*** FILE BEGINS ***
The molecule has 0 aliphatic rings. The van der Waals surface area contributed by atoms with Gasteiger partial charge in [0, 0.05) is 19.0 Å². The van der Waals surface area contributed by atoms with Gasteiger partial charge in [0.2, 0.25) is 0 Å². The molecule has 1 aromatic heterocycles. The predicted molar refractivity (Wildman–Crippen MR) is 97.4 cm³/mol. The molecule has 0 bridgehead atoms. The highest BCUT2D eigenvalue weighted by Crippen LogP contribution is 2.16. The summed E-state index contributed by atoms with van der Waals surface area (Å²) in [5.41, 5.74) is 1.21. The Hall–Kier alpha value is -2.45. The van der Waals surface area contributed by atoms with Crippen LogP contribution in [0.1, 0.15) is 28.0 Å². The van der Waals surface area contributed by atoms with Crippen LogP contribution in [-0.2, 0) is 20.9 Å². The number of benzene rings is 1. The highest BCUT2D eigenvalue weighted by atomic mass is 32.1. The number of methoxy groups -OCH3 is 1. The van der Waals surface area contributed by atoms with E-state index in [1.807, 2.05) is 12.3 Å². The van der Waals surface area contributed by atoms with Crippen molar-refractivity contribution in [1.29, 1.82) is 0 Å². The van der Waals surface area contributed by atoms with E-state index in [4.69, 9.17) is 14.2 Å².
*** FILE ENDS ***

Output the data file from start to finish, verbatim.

The molecule has 0 aliphatic rings. The van der Waals surface area contributed by atoms with Gasteiger partial charge in [0, 0.05) is 19.0 Å². The van der Waals surface area contributed by atoms with Gasteiger partial charge in [0.2, 0.25) is 0 Å². The molecule has 1 aromatic heterocycles. The predicted molar refractivity (Wildman–Crippen MR) is 97.4 cm³/mol. The molecule has 0 bridgehead atoms. The highest BCUT2D eigenvalue weighted by Crippen LogP contribution is 2.16. The summed E-state index contributed by atoms with van der Waals surface area (Å²) in [5.41, 5.74) is 1.21. The Hall–Kier alpha value is -2.45. The van der Waals surface area contributed by atoms with Crippen LogP contribution in [0.1, 0.15) is 28.0 Å². The van der Waals surface area contributed by atoms with Crippen LogP contribution in [-0.2, 0) is 20.9 Å². The number of benzene rings is 1. The highest BCUT2D eigenvalue weighted by atomic mass is 32.1. The number of methoxy groups -OCH3 is 1. The van der Waals surface area contributed by atoms with E-state index in [1.807, 2.05) is 12.3 Å². The van der Waals surface area contributed by atoms with Crippen molar-refractivity contribution in [1.29, 1.82) is 0 Å². The van der Waals surface area contributed by atoms with E-state index in [4.69, 9.17) is 14.2 Å².